Some merchants also were distancing themselves from the fees. NBC reported that Home Depot, Sears, Target and Wal-Mart said they have no plans to introduce a credit card surcharge. Several smaller companies used social media to reassure consumers they are not introducing the fees.
The surcharge is supposed to equal the actual cost of processing the credit card transaction and can vary, based on the type of card used. Ten states have outlawed the surcharges: California, Colorado, Connecticut, Florida, Kansas, Maine, Massachusetts, New York, Oklahoma and Texas.
MADISON, Wis. (1/29/13)--Many U.S. consumers want to improve their credit scores, but don't know how, according to a new survey. That's where credit unions can help. Some credit unions are making the most of this opportunity to educate their members.
Most respondents--83%--in a freecreditscore.com survey have checked their credit scores; however, nearly half (42%) want to improve credit scores but don't know how.
Other survey findings provide insights into credit awareness and credit usage. Sixty-five percent of respondents indicated that they consider their credit score when engaging in credit-related activities such as maxing out a card, applying for a new card or skipping a payment. Women (68%) are more likely than men (61%) to consider their credit score before making credit usage decisions.
How are credit unions helping? Some offer workshops. Cessna Employees CU, Wichita, Kan., is offering a free Credit Enhancement seminar tonight. After the seminar, credit union loan officers will provide one-on-one counseling to help members assess their individual credit reports.
University of Virginia CU will educate members with an Understanding Credit and Credit Scores seminar on April 9. The credit union presents the seminar regularly, Glenn Birch, Virginia CU's public and media relations director, told News Now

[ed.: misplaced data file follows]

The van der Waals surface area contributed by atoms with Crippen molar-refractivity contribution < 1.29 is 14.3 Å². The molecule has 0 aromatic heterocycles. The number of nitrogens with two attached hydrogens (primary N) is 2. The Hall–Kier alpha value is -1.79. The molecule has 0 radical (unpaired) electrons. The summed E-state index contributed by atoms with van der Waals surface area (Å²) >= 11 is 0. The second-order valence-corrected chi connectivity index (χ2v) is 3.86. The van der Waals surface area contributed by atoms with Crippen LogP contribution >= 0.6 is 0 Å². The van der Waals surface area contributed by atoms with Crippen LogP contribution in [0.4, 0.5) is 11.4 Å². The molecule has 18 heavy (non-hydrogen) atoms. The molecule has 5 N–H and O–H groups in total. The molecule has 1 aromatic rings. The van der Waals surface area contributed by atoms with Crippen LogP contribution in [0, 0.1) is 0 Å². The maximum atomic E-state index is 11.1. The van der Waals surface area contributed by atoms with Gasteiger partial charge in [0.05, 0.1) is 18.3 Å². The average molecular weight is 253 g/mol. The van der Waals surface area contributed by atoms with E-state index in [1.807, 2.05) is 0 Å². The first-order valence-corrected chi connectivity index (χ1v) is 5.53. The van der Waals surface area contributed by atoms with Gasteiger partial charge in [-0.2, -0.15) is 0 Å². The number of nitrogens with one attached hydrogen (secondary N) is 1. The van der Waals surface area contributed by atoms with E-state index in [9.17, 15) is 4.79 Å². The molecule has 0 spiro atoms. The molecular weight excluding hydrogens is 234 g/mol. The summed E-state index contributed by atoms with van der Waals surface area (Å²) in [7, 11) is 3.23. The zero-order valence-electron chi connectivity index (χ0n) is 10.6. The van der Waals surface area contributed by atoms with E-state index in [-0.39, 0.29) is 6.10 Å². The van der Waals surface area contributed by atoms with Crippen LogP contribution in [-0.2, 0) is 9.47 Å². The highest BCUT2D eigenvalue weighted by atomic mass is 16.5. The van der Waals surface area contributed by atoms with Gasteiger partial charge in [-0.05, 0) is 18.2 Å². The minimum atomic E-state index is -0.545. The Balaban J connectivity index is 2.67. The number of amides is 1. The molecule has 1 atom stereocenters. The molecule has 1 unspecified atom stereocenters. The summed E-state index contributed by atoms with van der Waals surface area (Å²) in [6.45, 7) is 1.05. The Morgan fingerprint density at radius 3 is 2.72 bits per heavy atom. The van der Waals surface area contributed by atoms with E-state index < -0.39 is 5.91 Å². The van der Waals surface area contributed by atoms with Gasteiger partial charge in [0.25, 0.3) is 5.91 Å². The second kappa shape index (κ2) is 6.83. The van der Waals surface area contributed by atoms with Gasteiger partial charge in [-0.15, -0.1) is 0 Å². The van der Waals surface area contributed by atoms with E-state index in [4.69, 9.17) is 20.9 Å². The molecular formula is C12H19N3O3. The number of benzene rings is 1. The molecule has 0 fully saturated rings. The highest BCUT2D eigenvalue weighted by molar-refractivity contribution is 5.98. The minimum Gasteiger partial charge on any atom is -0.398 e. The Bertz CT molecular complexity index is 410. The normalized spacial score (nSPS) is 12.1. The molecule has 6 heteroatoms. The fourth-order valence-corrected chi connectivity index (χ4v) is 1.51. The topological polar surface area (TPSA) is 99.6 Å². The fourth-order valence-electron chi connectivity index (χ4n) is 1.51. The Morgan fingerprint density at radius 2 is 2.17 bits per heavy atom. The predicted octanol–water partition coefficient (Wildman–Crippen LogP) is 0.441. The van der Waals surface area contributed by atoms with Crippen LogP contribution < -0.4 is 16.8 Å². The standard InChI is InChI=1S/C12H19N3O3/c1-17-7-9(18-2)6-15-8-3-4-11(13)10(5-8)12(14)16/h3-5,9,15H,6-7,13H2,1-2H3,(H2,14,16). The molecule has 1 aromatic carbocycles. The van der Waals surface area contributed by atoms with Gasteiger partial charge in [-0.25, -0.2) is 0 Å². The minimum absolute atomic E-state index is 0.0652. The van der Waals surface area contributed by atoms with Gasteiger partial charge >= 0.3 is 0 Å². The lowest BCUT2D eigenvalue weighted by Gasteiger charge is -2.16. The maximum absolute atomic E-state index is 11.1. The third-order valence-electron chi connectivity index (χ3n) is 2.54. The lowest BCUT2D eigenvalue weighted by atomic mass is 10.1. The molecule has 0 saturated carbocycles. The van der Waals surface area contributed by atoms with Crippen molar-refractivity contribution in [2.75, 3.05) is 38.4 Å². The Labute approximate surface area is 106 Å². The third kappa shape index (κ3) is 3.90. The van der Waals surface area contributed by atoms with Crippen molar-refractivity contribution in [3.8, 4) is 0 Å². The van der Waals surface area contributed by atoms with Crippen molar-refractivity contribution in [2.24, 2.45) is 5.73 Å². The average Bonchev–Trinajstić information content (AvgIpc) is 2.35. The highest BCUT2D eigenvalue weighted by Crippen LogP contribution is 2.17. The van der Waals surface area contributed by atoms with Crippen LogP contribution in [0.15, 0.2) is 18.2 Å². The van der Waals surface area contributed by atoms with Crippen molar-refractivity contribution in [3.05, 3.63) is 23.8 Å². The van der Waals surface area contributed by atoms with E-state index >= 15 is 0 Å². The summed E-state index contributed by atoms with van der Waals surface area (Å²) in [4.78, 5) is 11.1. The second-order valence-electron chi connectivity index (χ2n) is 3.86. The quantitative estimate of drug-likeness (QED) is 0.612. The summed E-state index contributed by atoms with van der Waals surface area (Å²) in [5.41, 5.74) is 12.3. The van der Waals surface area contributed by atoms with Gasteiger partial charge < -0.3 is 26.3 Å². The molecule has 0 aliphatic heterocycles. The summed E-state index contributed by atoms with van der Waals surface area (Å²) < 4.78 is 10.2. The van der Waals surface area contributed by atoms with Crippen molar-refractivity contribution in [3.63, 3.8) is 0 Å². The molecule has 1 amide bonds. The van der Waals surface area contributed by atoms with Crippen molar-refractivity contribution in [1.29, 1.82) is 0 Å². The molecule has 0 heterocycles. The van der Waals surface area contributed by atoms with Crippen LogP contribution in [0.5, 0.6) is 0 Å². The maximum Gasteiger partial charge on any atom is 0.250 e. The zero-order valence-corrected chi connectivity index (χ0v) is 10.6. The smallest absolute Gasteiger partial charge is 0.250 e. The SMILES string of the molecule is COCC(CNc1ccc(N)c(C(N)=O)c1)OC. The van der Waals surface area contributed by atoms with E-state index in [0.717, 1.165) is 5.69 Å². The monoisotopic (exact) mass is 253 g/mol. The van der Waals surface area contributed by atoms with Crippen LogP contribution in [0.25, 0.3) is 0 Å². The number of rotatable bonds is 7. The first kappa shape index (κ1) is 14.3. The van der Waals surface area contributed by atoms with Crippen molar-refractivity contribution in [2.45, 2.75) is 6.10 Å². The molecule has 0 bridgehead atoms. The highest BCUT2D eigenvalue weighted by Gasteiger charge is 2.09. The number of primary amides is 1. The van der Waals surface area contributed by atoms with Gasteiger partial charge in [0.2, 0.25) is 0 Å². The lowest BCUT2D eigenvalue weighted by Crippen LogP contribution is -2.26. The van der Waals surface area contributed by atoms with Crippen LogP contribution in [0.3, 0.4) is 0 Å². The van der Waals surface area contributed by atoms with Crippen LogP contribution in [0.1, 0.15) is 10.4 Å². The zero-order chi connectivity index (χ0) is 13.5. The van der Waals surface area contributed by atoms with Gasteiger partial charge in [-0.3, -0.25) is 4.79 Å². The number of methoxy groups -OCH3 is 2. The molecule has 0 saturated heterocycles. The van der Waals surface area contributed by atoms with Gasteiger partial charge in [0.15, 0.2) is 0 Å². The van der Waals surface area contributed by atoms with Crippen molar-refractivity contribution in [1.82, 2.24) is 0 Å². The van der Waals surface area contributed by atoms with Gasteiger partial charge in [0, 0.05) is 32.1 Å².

"Members are not always clear on how their scores are compiled," said Birch. "We point out the all the factors they should be aware of."
A consumer's credit score based on five factors, according to Fair Isaac Corp., the company that compiles credit scores. The factors include:
- Payment history (35% of score);
- Amounts owed (30%)
- Length of credit history (15%);
- New credit (10%); and
- Types of credit (10%).
Richmond, Va.-based Virginia CU also partners with Balance, a financial assistance counseling service that can help members improve their credit scores, and offers credit score information on its web site.
UW CU, Madison, Wis., offers My Credit Score, for members with access to their credit scores through its online banking platform. My Credit Score allows members to track changes in their credit scores and view a customized in-depth analysis of their credit picture.
UW CU offers My Credit Score through Credit Karma, a provider of consumer credit score services.
SEATTLE (1/29/13)--A credit union is asking state of Washington residents to submit a short video that features a cartwheel, or anything representing a cartwheel, for the chance to win a $1,000 prize and a $5,000 donation to the cause of their choice. Verity CU in Seattle launched its second "Cartwheel for a Cause" contest earlier this month.
"We see this as a great opportunity to let the community get involved and tell us which causes they feel we should donate to," Melina Young, Verity's director of marketing, told the Northwest Credit Union Association. "This was a great way to brand Verity in the community without having to spend a ton of money, and it helps to teach the community about our values" (Anthem Recap Jan. 25).
"Cartwheel for a Cause spun out of our Cartwheel Checking account," Young told News Now. "For that checking account--and really across the board--our target market is moms. People appreciate the visuals that come out of cartwheels and that makes them smile. Focus groups a few years ago helped us see that and come up with name for that rewards checking program. Also, Cartwheel Checking ties in with Verity Mom."
The $385 million asset Verity previously used contest marketing to build and maintain member engagement in its Verity Mom campaign, Young told NWCUA.
The credit union launched Verity Mom in 2009 because moms and families were not being well-served by large faceless financial institutions. Moms in Washington didn't have a voice in getting what they needed financially. So Verity launched a search for a Mom and gave her platform: the Verity Mom website.